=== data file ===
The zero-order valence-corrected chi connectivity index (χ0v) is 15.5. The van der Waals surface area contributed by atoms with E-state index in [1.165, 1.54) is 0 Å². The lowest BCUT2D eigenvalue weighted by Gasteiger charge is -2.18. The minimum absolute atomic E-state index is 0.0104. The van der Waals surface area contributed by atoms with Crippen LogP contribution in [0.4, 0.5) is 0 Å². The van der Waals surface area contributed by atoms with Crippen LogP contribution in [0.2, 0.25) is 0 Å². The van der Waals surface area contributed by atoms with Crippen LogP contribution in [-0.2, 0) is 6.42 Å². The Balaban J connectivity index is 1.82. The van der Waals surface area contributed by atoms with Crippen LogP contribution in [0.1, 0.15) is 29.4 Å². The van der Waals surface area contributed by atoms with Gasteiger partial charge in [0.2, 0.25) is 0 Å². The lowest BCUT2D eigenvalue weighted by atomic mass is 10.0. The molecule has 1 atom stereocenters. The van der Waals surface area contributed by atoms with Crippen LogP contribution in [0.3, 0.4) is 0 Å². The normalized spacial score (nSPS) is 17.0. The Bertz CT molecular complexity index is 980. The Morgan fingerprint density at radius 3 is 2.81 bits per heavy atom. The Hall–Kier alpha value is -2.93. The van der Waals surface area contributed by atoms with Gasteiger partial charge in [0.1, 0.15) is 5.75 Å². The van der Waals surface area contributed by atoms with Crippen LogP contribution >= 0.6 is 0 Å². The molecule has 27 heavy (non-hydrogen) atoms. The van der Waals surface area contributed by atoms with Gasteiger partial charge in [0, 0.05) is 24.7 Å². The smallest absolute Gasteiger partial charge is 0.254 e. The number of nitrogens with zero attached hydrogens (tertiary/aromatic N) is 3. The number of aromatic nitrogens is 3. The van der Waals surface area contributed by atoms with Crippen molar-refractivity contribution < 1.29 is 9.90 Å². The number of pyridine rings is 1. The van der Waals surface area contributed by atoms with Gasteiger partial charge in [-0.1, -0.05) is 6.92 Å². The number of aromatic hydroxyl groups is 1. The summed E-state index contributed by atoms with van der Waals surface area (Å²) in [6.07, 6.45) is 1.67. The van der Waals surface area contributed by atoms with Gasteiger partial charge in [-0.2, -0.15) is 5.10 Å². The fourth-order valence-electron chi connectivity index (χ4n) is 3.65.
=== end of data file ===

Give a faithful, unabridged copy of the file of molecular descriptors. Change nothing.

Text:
The zero-order valence-corrected chi connectivity index (χ0v) is 15.5. The van der Waals surface area contributed by atoms with E-state index in [1.165, 1.54) is 0 Å². The lowest BCUT2D eigenvalue weighted by Gasteiger charge is -2.18. The minimum absolute atomic E-state index is 0.0104. The van der Waals surface area contributed by atoms with Crippen LogP contribution in [0.4, 0.5) is 0 Å². The van der Waals surface area contributed by atoms with Crippen LogP contribution in [0.2, 0.25) is 0 Å². The van der Waals surface area contributed by atoms with Crippen LogP contribution in [-0.2, 0) is 6.42 Å². The Balaban J connectivity index is 1.82. The van der Waals surface area contributed by atoms with Crippen LogP contribution in [0.1, 0.15) is 29.4 Å². The van der Waals surface area contributed by atoms with Gasteiger partial charge in [0.2, 0.25) is 0 Å². The lowest BCUT2D eigenvalue weighted by atomic mass is 10.0. The molecule has 1 atom stereocenters. The van der Waals surface area contributed by atoms with Crippen LogP contribution in [0.3, 0.4) is 0 Å². The normalized spacial score (nSPS) is 17.0. The Bertz CT molecular complexity index is 980. The Morgan fingerprint density at radius 3 is 2.81 bits per heavy atom. The Hall–Kier alpha value is -2.93. The van der Waals surface area contributed by atoms with Gasteiger partial charge in [0.1, 0.15) is 5.75 Å². The van der Waals surface area contributed by atoms with Crippen LogP contribution >= 0.6 is 0 Å². The molecule has 27 heavy (non-hydrogen) atoms. The van der Waals surface area contributed by atoms with Gasteiger partial charge in [0, 0.05) is 24.7 Å². The smallest absolute Gasteiger partial charge is 0.254 e. The number of nitrogens with zero attached hydrogens (tertiary/aromatic N) is 3. The number of aromatic nitrogens is 3. The van der Waals surface area contributed by atoms with Crippen molar-refractivity contribution < 1.29 is 9.90 Å². The number of pyridine rings is 1. The van der Waals surface area contributed by atoms with Gasteiger partial charge in [-0.1, -0.05) is 6.92 Å². The number of aromatic hydroxyl groups is 1. The summed E-state index contributed by atoms with van der Waals surface area (Å²) in [6.07, 6.45) is 1.67. The van der Waals surface area contributed by atoms with Gasteiger partial charge in [-0.2, -0.15) is 5.10 Å². The fourth-order valence-electron chi connectivity index (χ4n) is 3.65.